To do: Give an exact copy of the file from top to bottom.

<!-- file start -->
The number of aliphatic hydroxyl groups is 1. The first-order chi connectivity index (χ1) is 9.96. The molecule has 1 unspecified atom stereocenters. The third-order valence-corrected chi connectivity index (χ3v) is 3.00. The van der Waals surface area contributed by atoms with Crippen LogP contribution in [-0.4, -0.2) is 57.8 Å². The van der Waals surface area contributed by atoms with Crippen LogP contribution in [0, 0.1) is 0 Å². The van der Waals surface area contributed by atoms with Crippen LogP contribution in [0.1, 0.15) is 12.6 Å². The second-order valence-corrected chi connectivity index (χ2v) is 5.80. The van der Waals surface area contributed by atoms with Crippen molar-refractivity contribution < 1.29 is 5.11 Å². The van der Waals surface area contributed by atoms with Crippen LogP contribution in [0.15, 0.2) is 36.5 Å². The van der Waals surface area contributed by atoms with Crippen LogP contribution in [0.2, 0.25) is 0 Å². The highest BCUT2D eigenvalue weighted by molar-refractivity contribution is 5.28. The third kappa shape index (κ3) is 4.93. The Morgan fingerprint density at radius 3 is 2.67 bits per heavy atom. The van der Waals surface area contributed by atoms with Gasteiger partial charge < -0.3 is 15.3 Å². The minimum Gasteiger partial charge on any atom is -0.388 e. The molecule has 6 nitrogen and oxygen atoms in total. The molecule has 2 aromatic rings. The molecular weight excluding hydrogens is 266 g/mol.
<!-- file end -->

The number of aliphatic hydroxyl groups is 1. The first-order chi connectivity index (χ1) is 9.96. The molecule has 1 unspecified atom stereocenters. The third-order valence-corrected chi connectivity index (χ3v) is 3.00. The van der Waals surface area contributed by atoms with Crippen LogP contribution in [-0.4, -0.2) is 57.8 Å². The van der Waals surface area contributed by atoms with Crippen LogP contribution in [0, 0.1) is 0 Å². The van der Waals surface area contributed by atoms with Crippen LogP contribution in [0.1, 0.15) is 12.6 Å². The second-order valence-corrected chi connectivity index (χ2v) is 5.80. The van der Waals surface area contributed by atoms with Crippen molar-refractivity contribution < 1.29 is 5.11 Å². The van der Waals surface area contributed by atoms with Crippen LogP contribution in [0.15, 0.2) is 36.5 Å². The van der Waals surface area contributed by atoms with Crippen LogP contribution in [0.2, 0.25) is 0 Å². The highest BCUT2D eigenvalue weighted by molar-refractivity contribution is 5.28. The third kappa shape index (κ3) is 4.93. The Morgan fingerprint density at radius 3 is 2.67 bits per heavy atom. The van der Waals surface area contributed by atoms with Gasteiger partial charge < -0.3 is 15.3 Å². The minimum Gasteiger partial charge on any atom is -0.388 e. The molecule has 6 nitrogen and oxygen atoms in total. The molecule has 2 aromatic rings. The molecular weight excluding hydrogens is 266 g/mol.